I had this horrible idea in my head that the only way to earn the respect of my peers was if I fit into society’s mould of what a woman should look like. That the only way I could be accepted was if I fit in.
I wanted to be someone my kids could be proud of, not embarrassed of, when my kids already adored me just the way I was. I wanted to be arm candy for my husband, even though he’s always told me I already was. I thought, wrongly, that it meant my outward appearance needed to match the beautiful person I know I am inside.
This poor body of mine was so starved of the nutrients it needed that when I had the surgery I needed to save my life and prevent my body from going septic from an infected gallbladder, it couldn’t heal itself the way it needed to. The infection spread, required more surgery to fix, more procedures to drain out more infection, and has now triggered an immune system response so strong that I am facing some very, very serious and life changing medical conditions I will be forced to live with for the rest of my life. All because of vanity. I put my looks and other peoples opinions of them before my health.
So, my hope is that by sharing my story, that by putting myself and my vulnerabilities on full display, that it will light the fire in someone else’s spirit and give them the strength to put aside the judgments of others, and put forward their own needs. You need to be healthy. You need to be happy. Everyone has different needs, and your happy/healthy will be different from mine.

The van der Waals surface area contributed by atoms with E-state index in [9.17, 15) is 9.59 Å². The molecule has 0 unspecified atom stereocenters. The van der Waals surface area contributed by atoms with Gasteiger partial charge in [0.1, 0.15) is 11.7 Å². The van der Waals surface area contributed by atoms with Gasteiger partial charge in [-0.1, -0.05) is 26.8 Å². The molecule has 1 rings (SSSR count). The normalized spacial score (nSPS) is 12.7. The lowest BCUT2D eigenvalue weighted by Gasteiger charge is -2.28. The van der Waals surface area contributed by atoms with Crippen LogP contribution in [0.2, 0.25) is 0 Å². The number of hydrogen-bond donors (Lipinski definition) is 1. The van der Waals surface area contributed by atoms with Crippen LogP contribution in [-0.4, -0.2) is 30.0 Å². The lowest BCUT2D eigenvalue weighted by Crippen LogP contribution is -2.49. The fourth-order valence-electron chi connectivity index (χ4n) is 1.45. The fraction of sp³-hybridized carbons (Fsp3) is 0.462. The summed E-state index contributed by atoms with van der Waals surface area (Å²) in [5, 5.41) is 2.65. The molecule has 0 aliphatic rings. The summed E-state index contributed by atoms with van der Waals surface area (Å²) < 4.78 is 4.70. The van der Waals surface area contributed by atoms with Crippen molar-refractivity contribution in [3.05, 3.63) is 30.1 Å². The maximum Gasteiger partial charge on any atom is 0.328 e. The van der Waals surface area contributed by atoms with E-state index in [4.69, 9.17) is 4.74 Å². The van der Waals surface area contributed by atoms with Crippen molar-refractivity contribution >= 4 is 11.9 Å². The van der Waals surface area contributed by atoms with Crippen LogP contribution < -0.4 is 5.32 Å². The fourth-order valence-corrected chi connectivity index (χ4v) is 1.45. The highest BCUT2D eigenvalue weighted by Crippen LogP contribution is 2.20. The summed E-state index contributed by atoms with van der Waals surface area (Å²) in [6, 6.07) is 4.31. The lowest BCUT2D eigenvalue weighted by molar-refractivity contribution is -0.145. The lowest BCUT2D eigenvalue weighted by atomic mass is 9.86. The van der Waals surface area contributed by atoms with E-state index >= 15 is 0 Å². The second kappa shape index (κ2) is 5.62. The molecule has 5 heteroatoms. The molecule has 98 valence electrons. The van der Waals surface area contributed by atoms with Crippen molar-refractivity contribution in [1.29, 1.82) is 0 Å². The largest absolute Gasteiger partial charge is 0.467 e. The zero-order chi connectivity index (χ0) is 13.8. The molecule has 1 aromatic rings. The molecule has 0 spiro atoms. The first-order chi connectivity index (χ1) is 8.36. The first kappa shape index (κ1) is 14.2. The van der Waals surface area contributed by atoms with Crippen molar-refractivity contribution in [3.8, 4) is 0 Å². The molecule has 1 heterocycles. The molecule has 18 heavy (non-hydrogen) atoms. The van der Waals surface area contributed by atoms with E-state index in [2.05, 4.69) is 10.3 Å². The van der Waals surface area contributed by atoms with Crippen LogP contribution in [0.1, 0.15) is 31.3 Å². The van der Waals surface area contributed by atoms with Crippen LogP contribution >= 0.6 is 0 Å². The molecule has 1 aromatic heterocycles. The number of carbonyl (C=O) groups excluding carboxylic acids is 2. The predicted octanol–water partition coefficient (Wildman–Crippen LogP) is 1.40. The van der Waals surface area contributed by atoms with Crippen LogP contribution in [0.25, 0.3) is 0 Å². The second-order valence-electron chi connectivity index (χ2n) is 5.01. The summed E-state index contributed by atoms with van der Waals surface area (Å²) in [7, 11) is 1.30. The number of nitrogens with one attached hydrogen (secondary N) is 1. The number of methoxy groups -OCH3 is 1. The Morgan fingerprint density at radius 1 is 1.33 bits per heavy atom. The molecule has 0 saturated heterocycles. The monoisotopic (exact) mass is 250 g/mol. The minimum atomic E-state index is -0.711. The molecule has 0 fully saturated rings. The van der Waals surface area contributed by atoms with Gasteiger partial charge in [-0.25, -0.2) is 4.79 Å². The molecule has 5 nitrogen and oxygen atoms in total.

Whatever way you chose to achieve your happiness, do it with the support of people who care about you. Whose only gain is the satisfaction of seeing you be your best self. Not someone trying to meet a monthly quota and is paid by your participation. Instead, trust the research. Trust science. Don’t be like me and spend what seemed like an endless amount of days in a hospital bed fighting to heal the damage done by a stupid fad diet.
I want everyone to do what is best for them and their health. If you and your doctors feel that a certain type of diet is something you can do safely and it works, than more power to you! But I wanted to share my experience so that it may help other people make more informed decisions about their health.
Jeanna, Hashimoto’s Patient
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Rachel Hill is the highly ranked and multi-award winning thyroid patient advocate, writer, speaker and author behind The Invisible Hypothyroidism. Her thyroid advocacy work includes authoring books, writing articles, blogging and speaking on podcasts, as well as being a board member for The American College of Thyroidology and The WEGO Health Patient Leader Advisory Board. Rachel has worked with The National Academy of Hypothyroidism, The BBC, The Mighty, Yahoo, MSN, ThyroidChange and many more. She is well-recognised as a useful contributor to the thyroid community and has received multiple awards and recognitions for her work and dedication. She has authored two books: ‘Be Your Own Thyroid Advocate‘ and ‘You, Me and Hypothyroidism‘. Rachel is British, but advocates for thyroid patients on a global scale.